Reclaiming the Public Square of Opioid Addiction Treatment


Drug Use

The public square in American history can trace its roots to ancient Greece. Amidst the city-states that arose on rocky Mediterranean islands, Greeks developed the concept of the agora — a central “meeting place” that served as the “heart and soul” of the polis. According to one prominent archeologist, the agora was a “multivalent gathering place,” defined by both physical boundaries and the vigorous debate of competing viewpoints within those same margins.

This model spread throughout western Europe and colonists brought the concept to North America. On the eve of the American Revolution, passionate men and women of all classes and creeds debated politics, natural rights, and personal freedoms in central areas like Boston Commons and New York City’s Bowling Green. As one proponent put it, the “public square is the place where Americans — in all of our rich diversity — promote the general welfare, achieving as a community what we never could do as private individuals.”

In 2021, the American public square is as much metaphorical as physical. People do not need architectural commons areas or actual soapboxes to debate modern issues. Technology allows differing viewpoints to travel the world in milliseconds and the prevalence of social media blurs the line between expert and enthusiast.

In recent years, the theory of harm reduction has taken over the public square of the addiction treatment debate.

One vociferous proponent of harm reduction is Maia Szalavitz, a journalist focused on the intersection of science and public policy as it relates to the treatment of addiction. Szalavitz is a talented writer, who has published dozens of pieces in publications such as Elle, Salon, Redbook, Newsweek, the New York Times, and The Washington Post. In her most recent book Undoing Drugs: The Untold Story of Harm Reduction and the Future of Addiction (2021), Szalavitz posits that “harm reduction provides reason for hope…and it provides a way of understanding behavior and culture that has relevance far beyond drugs. Harm reduction is an important guide to all types of policy. It’s really a philosophy for living.”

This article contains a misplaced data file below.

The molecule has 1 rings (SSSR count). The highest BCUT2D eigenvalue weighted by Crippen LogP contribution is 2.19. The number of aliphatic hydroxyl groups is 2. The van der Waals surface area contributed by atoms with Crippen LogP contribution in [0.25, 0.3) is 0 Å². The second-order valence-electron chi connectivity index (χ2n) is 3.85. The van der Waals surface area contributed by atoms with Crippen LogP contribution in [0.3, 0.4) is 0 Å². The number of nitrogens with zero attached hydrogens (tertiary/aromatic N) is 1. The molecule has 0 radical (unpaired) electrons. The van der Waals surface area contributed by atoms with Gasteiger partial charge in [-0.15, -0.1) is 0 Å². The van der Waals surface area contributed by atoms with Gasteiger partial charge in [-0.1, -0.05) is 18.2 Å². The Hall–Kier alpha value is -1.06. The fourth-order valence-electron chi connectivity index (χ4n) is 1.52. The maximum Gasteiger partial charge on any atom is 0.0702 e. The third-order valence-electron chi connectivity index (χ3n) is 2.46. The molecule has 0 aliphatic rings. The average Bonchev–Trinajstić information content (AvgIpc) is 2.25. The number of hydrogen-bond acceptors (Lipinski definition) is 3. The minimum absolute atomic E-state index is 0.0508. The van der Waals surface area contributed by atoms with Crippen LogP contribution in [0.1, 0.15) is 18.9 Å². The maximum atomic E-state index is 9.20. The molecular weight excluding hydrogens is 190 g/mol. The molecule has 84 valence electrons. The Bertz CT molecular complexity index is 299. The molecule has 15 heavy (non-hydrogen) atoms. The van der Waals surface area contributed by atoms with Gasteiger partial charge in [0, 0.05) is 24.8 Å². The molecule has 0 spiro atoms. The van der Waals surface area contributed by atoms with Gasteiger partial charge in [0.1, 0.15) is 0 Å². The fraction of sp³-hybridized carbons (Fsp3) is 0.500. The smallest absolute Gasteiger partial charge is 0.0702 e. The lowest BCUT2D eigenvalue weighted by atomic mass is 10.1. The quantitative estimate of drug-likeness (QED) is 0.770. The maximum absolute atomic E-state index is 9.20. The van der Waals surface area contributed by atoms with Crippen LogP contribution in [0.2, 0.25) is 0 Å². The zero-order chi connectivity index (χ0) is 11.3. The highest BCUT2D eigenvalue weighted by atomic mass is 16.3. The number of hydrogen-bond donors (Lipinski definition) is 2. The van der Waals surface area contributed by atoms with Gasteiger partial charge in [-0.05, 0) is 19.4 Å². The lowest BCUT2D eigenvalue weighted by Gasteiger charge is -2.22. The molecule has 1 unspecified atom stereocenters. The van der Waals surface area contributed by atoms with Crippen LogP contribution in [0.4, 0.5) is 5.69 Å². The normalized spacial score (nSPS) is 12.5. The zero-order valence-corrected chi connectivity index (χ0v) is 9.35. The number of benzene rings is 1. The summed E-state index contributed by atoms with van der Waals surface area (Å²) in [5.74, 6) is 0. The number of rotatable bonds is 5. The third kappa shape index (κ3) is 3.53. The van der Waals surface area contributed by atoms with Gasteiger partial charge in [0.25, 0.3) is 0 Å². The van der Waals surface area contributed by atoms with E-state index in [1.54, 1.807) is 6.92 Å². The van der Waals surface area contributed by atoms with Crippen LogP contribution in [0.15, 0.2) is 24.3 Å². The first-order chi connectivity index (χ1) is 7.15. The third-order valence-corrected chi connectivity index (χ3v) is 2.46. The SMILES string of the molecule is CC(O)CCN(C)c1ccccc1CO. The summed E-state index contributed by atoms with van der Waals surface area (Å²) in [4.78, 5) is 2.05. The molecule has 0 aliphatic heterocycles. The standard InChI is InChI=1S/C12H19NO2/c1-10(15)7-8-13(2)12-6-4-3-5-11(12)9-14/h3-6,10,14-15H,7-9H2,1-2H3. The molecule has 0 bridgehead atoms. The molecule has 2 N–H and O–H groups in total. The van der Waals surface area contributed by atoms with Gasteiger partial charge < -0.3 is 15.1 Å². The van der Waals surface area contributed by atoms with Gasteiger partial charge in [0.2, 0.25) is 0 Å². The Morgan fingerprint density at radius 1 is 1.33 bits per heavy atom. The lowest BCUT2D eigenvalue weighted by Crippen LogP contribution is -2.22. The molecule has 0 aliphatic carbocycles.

On July 23, 2021, Szalavitz published “How Drug Users Developed a Key Approach to Fighting Covid” in the New York Times, which links the preventative measures taken by most Americans during the coronavirus pandemic to the hard-learned lessons of the AIDS crisis in the 1980s and 1990s. This article epitomizes how harm reduction proponents skew public debates on opioid addiction treatment.

She begins with an anecdote from her past. In 1986, Szalavitz was addicted to heroin, at a time when 50 percent of the New York intravenous drug-using population was infected with HIV. A friend taught her to bleach her hypodermic needles to stave off infection. According to Szalavitz, this friend “was guided by an innovative philosophy now called ‘harm reduction.’” This advice helped keep Szalavitz alive until she recovered from her opioid addiction, and she believes others can and should follow a similar path.

In support of her conclusion, she links the successes of harm reduction in two historic epidemics: HIV/AIDS and COVID-19. During the first decade of the HIV/AIDS epidemic, harm reductionists pushed recalcitrant politicians to approve needle exchange programs as a way of lowering instances of infection. The idea was simple enough, intravenous drug users could exchange used and potentially shared needles for new ones, in safe and sanitary locations. By eliminating the need for needle sharing you could lower the risk of infection significantly. Politically, this was a non-starter for many elected officials who supported hardline policies such as complete abstinence and criminal prosecution for drug use.